Scifi for a 9yo boy?

(24 Posts)
TheCountessofFitzdotterel Fri 15-Apr-16 11:41:51

Does anyone have any suggestions?

I find it quite hard to find fiction to interest DS1 - he isn't really into magic, would rather read non-fiction philosophy but I'm running out of philosophy aimed at kids/teens.

He likes stuff that is thought-provoking (hence the philosophy) and is currently really excited by a project at school about different planets, so I am hoping to find some child-friendly scifi to push his way. (He thinks The Martian is too long, which is a pity because I think he would like it.)

All I can think of is Nicholas Fisk from my childhood. The stuff DH and I read when we are slightly older, like Isaac Asimov and Arthur C. Clarke, is a little too old for him.

Thanks!

CMOTDibbler Fri 15-Apr-16 11:44:45

There are some childrens books written by Stephen Hawking and his daughter that ds has really enjoyed.

I'd love your recs on philosophy books though as I think ds would be v interested

TheCountessofFitzdotterel Fri 15-Apr-16 12:18:02

thank you, I will check those out.

The Philosophy Files by Stephen Law is the one that sparked it all off! It's very good.

CMOTDibbler Fri 15-Apr-16 12:22:28

Thank you! I've put them on his birthday list smile

TheCountessofFitzdotterel Fri 15-Apr-16 12:25:15

And I have just ordered the first Stephen/Lucy Hawking one - it looks like just the thing.

BlueChampagne Fri 15-Apr-16 13:28:15

Jules Verne?

TheCountessofFitzdotterel Fri 15-Apr-16 15:00:22

Thanks BlueChampagne, might be worth a try! Will see if dh has any stashed away anywhere.

schmalex Sat 16-Apr-16 21:42:34

Phoenix by SF Said is fabulous.

Maladicta Sat 16-Apr-16 21:43:55

Mortal Engines by Phillip Reeve is worth a look

harryhausen Sat 16-Apr-16 21:53:59

I second Mortal Engines. Fabulous book/series. Wish my kids would read them!grin

TheCountessofFitzdotterel Sun 17-Apr-16 20:51:37

I like Mortal Engines very much but it's too violent for him (too violent for 9yos in general imo but I got it in the middle grade section of a bookshop rather than YA so obviously not everyone agrees with me on that!)

mrsmortis Mon 18-Apr-16 16:44:55

On the classics front: Arthur C Clarke wrote some children's books. They may not be in print but try searching for Islands in the Sky. Asimov's Lucky Starr books might also be good (Think westerns set in space).

He might be a bit young right now but have you thought about Orson Scott Card's Ender's Game? It may be a bit YA. Heinlein's Citizen of the Galaxy might also work, but again it may be too YA.

BlueChampagne Fri 22-Apr-16 22:10:37

Seems to be a gap in the market ...

mrsmortis Sat 23-Apr-16 08:11:19

Oh and how about the tripods? while it's not a space opera i'd class it as sci-fi. Of chocky by John Wyndham?

milliemolliemou Sat 28-May-16 17:02:24

Second Mrsmortis on John Wyndham. Very .provoking stuff - I read it at 8 and wasn't perturbed at all but read the wikipedia before you buy. Kraken Wakes, Triffids and the Chrysalids are brilliant but watch out for the Midwich Cuckoos which has a whole tribe of alien children wiped out.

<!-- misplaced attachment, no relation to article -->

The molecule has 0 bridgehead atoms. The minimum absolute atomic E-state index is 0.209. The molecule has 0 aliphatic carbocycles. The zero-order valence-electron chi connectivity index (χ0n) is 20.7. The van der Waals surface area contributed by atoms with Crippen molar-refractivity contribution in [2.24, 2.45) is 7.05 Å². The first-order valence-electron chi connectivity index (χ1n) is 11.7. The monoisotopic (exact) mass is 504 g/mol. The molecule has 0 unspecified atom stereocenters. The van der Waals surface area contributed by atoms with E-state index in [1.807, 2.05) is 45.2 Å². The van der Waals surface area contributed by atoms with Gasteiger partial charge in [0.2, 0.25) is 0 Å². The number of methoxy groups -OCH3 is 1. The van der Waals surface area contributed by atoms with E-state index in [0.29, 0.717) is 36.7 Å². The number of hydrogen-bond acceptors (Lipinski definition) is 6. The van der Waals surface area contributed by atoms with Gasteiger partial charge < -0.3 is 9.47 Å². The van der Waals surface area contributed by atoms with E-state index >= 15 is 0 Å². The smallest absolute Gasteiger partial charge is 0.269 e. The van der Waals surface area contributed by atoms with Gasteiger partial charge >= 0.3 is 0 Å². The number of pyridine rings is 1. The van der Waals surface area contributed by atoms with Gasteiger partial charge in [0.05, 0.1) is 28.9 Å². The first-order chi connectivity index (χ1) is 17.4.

madamehooch Sat 28-May-16 17:44:15

Boy in the Tower by polly yen ho

AuditAngel Sat 28-May-16 17:46:57

Has he tried Beastquest or Seaquest?

HeyBells Sat 28-May-16 18:52:50

I think Mortal Engines are better for secondary school age.

DS enjoyed the Hawking books. At that age DS (science minded) liked Frank Cotterell Boyce - we still have his "Cosmic" on the shelf. Also some Mallorie Blackman, such as Pig Heart Boy and Hacker.

Have you looked at the Itch books by Simon Mayo (science based adventure)?

When he was 10 or 11 he liked the Hive books by Mark Walden (?) and the shapeshifter books by Ali Sparkes.

ExtremelyConfidential Sat 28-May-16 19:02:13

Rebecca's World by Terry Nation is excellent and very thought-provoking, of you can find a copy.

strawberrypenguin Sat 28-May-16 19:06:16

Was coming on the suggest Itch by Simon Mayo but see it's already been suggested!
If he thinks the Martian is too long to read would he listen to it as an audio book?

albertcampionscat Sat 28-May-16 19:10:49

Another vote for Wyndham. Other ideas: China Mieville's Un Lun Dun, Ursula Le Guin, Phantom Tollbooth, Rats of Nimh.

Daffydil Sat 28-May-16 19:27:04

He might like the Heinlein Juveniles

en.m.wikipedia.org/wiki/Heinlein_juveniles

(Just be careful, as if he does get in to Heinlein some of the adult ones are very, erm, adult!)

I'd second John Wyndham, and How about The Green Book by Jill Paton Walsh?

notagiraffe Sat 11-Jun-16 09:36:41

The HIVE books by Mark Walden and Horowitz's Power of Five books might interest him.

PomBearWithAnOFRS Tue 14-Jun-16 03:07:12

The Starstormers series by Nicholas Fisk? Or Grinny, or anything come to think of it grin
John Christopher wrote some fabulous sci-fi/dystopian books for younger readers - just make sure it's NOT "The Pendulum Swings" cos that is a) shit and b) adult in themes.
Robert Swindells writes some brilliant sci-fi/dystopian stuff for younger and older readers - Room 13 springs to mind as being one for the younger reader - but not perhaps if he is prone to being scared of the dark etc. It's about a school trip to Whitby where some of the children tackle the "mysterious figure" we all know it's Dracula! in Room 13 of their hotel. It is lighthearted, but not for the sensitive child maybe.
Susan Cooper's "The Dark is Rising" series is lovely - ignore that ridiculous pathetically bad film they made please - the first one is "Over Sea Under Stone" and there are five altogether.
Actually, all of SC's stuff is good, the two "Boggart" books would be lovely for a 9 yr old I think, and "Victory" and "King of Shadows" in a year or two.
If you can find anything by H.M. Hoover, they are brilliant - I adored them when I first read them as a child, and still read them to my DCs and myself now.

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